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quickly stopped falling after a few
months. The key reason for this
shift is that EDA and IP companies
don’t sell to consumers but chip
It works like this: When companies
see demand drop, they will ask
their suppliers to make fewer chips.
This scenario happened when the
automotive manufacturers cut chip
orders at the pandemic’s start. But
drastically cutting unneeded semiconductor supplies comes at a price,
as the car companies later realized
when their markets returned. It took
time to restart the chip-making
process, and hence a shortage
This is generally not the case for
EDA tools and IP. One of the last
things chip companies cut during
a downturn is research and development (R&D) for new products. In
fact, it may be the one expenditure
that is increased during a technology
downturn. And that is the sweet spot
for EDA and IP.
Companies will continue to spend
— or increase spending — on-chip
development tools and IP to prepare
for the eventual demand upturn that
will come, as demonstrated time and
time again by the historical cycle.
This is why Wall Street is not seeing
much of an impact on the stocks of
Synopsys and Cadence.
John Blyler: Aside from the
cyclical economics of chip development, what complexity issues are
CHARLES SHI: The increasing complexity of designs continues to drive
the need for more powerful tools
and related IP libraries as well as
new implementation strategies such
as stacked die technologies, special
packaging, and other assembly
types. These evolving system-level
approaches have changed the traditional meaning of SoC from
“system-on-chip” to “system-ofchips.” Conveniently, the acronym is
still the same.
As further recognition of this
change, the chairman and co-CEO
of Synopsys, Aart de Geus, presented a keynote address at the 2021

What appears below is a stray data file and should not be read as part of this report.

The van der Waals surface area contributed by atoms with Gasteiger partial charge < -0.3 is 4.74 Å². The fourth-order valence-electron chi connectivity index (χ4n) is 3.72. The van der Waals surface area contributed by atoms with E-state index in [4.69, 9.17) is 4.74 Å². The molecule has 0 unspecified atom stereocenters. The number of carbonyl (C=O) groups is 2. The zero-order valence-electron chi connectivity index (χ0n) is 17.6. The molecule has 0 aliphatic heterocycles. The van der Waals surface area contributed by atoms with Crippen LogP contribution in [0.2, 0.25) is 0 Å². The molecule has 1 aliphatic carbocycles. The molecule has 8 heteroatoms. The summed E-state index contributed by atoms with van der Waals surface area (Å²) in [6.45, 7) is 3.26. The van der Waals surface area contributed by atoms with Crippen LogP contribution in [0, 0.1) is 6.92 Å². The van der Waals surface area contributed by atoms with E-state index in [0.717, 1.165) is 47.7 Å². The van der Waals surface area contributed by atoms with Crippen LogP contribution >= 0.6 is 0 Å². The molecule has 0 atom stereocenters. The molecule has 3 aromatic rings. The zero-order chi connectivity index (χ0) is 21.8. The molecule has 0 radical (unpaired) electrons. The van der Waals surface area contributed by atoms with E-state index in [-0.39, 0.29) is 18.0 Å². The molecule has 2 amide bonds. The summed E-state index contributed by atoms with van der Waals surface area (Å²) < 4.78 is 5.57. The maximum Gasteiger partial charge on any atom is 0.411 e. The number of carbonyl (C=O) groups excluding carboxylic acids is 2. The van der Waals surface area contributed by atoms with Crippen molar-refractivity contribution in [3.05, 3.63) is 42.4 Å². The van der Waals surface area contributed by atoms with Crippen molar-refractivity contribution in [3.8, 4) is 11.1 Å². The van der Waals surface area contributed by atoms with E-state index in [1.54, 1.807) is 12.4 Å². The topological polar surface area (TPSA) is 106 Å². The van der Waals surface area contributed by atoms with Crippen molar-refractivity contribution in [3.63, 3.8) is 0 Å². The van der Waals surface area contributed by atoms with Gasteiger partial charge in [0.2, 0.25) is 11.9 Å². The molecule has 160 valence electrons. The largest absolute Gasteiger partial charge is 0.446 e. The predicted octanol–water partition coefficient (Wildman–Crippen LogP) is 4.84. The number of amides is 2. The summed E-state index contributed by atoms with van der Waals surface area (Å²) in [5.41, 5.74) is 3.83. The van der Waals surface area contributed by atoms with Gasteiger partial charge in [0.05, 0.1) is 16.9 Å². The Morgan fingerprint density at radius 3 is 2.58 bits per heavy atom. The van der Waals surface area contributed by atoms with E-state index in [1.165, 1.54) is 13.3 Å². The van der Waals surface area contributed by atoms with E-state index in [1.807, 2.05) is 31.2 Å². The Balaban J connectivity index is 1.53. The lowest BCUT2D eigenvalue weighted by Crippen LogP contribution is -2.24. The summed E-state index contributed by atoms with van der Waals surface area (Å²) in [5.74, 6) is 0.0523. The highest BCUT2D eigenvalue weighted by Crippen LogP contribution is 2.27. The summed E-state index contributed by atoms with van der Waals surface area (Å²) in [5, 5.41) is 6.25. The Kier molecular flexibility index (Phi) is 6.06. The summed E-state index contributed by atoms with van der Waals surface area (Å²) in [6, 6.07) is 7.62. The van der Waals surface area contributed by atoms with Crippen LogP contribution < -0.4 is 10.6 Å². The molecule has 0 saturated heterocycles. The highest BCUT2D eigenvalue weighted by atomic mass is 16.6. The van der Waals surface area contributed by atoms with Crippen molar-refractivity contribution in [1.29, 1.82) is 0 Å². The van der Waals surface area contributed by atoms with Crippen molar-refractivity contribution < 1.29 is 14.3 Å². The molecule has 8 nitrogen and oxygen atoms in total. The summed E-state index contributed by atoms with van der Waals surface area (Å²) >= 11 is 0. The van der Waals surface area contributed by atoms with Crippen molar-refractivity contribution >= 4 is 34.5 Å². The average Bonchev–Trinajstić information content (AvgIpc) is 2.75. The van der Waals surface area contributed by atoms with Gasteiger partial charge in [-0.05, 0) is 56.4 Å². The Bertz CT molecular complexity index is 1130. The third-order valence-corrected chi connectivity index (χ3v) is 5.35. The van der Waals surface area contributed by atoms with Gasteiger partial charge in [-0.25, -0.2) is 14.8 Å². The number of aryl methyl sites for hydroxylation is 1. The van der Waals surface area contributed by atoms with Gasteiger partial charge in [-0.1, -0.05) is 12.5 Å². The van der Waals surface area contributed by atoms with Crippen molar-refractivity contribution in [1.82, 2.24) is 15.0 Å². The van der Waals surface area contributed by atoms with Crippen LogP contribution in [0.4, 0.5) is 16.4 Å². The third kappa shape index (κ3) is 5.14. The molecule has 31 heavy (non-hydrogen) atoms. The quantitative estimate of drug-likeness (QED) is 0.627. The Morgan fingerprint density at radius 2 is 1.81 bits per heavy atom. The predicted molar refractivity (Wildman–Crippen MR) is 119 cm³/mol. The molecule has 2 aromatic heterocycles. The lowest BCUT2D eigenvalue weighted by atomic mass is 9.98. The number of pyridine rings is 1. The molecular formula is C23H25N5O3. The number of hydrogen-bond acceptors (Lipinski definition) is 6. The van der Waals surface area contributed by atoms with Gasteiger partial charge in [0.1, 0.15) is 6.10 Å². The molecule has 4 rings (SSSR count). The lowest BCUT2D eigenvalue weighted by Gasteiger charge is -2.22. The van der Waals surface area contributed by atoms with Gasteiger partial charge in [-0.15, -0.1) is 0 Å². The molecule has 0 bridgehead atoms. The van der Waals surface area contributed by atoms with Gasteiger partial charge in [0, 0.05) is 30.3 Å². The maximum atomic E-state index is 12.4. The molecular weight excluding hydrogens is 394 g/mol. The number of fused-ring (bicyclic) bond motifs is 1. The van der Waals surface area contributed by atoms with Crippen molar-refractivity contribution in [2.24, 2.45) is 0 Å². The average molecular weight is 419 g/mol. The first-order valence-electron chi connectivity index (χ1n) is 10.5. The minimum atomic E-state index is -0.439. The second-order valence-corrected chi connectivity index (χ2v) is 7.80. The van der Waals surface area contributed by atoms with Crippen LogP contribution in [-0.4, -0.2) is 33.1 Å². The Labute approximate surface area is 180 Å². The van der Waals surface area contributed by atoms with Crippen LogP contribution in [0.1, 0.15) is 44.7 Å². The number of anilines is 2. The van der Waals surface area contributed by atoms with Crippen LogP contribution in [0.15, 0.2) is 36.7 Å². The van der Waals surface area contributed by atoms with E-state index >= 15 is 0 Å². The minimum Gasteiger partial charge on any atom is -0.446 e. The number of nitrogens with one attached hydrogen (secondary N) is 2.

Synopsys Users Group (SNUG),
which observed that Moore’s law
scaling is now blending with innovations that leverage systemic
complexity. He coined the term
SysMoore as a shorthand way to
dexsign paradigm of heterogeneous
The increasing design complexity
can be seen in the shift from 2D to
2.5D/3D integrated systems, which
require strong EDA and IP ecosystem collaboration to be successful
(see Figure 2).
JOHN BLYLER: In addition to these
economics and complexities, the
global move toward digitization must
also play a part.
CHARLES SHI: Certainly —consider this interview with Dr. Walden
Rhines that I conducted as part of
our Jun 1, 2022 “Semiconductor and
Semiconductor Equipment report:
“One overwhelming driver that
exceeds all others (for the growth
of EDA) is the entry of systems
companies into the world of integrated circuit design,” explained Dr.
Rhines. He points to systems companies entering chip design as the
#1 driver for EDA’s recent growth
accelerations. Dr. Rhines says
before systems companies came in,
people could reliably predict EDA
market size being constantly at 2%
of the semiconductor revenue. But
now, with a new set of customers
outside the traditional semiconductor industry, EDA growth, in
some sense, has decoupled from
semiconductor growth. Dr. Rhines
sees that 20-25% of the total
foundry wafers in the world today
are already bought by systemscompanies and the number may continue
The long-term growth story for
EDA and IP is not changing in the
near term. Indeed, EDA and IP look
to outperform the rest of the industry
because companies will not slow
down R&D, especially in a semiconductor down cycle.
JOHN BLYLER: How will geopolitical
challenges like those between the US
and China affect the global EDA tool
and IP markets?
CHARLES SHI: Whatever their motivation, the Chinese continue to spend
on semiconductor self-sufficiency.
Indeed, neither the US nor China can
completely cut off ties. The industry
supply chain is too closely interwoven — at least for now.
The main reason is that you don’t
have a viable, indigenous EDA
accompany that can cover all aspects
of the chip development in China.
You always need to go Synopsis,
Cadence, or Ansys for tools and IP.
The importance of IP can not be
underestimated. IP allows designers
to kick-start their designs immediately. Plus, much of the IP is already
silicon verified, i.e., fab ready.
And there’s no point in reinventing
the wheel. Incorporating IP lets
designers focus on the features and
functionality that differentiate them
from their competitors.
For these reasons, I don’t think
there will be significant negative
EDA and IP growth in China.
JOHN BLYLER: Thank you.
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